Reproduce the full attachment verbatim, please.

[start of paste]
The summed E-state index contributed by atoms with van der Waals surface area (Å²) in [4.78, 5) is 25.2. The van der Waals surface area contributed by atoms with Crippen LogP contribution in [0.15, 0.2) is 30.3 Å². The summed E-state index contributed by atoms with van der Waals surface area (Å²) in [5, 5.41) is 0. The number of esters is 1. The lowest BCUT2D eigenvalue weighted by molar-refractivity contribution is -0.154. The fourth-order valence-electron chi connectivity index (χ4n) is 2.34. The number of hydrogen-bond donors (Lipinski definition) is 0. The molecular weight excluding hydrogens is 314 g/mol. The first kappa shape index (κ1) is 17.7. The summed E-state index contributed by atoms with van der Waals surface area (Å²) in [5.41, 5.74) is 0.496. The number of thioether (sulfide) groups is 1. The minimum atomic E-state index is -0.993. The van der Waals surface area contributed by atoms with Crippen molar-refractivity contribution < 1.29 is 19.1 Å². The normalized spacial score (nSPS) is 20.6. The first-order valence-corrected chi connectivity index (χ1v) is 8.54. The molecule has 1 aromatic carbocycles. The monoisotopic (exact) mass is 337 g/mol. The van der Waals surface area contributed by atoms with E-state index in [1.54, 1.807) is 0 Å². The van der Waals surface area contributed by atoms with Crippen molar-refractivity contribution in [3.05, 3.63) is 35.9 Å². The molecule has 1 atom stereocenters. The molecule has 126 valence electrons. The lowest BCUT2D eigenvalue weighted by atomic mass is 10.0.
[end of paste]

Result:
The summed E-state index contributed by atoms with van der Waals surface area (Å²) in [4.78, 5) is 25.2. The van der Waals surface area contributed by atoms with Crippen LogP contribution in [0.15, 0.2) is 30.3 Å². The summed E-state index contributed by atoms with van der Waals surface area (Å²) in [5, 5.41) is 0. The number of esters is 1. The lowest BCUT2D eigenvalue weighted by molar-refractivity contribution is -0.154. The fourth-order valence-electron chi connectivity index (χ4n) is 2.34. The number of hydrogen-bond donors (Lipinski definition) is 0. The molecular weight excluding hydrogens is 314 g/mol. The first kappa shape index (κ1) is 17.7. The summed E-state index contributed by atoms with van der Waals surface area (Å²) in [5.41, 5.74) is 0.496. The number of thioether (sulfide) groups is 1. The minimum atomic E-state index is -0.993. The van der Waals surface area contributed by atoms with Crippen molar-refractivity contribution < 1.29 is 19.1 Å². The normalized spacial score (nSPS) is 20.6. The first-order valence-corrected chi connectivity index (χ1v) is 8.54. The molecule has 1 aromatic carbocycles. The monoisotopic (exact) mass is 337 g/mol. The van der Waals surface area contributed by atoms with E-state index in [1.54, 1.807) is 0 Å². The van der Waals surface area contributed by atoms with Crippen molar-refractivity contribution in [3.05, 3.63) is 35.9 Å². The molecule has 1 atom stereocenters. The molecule has 126 valence electrons. The lowest BCUT2D eigenvalue weighted by atomic mass is 10.0.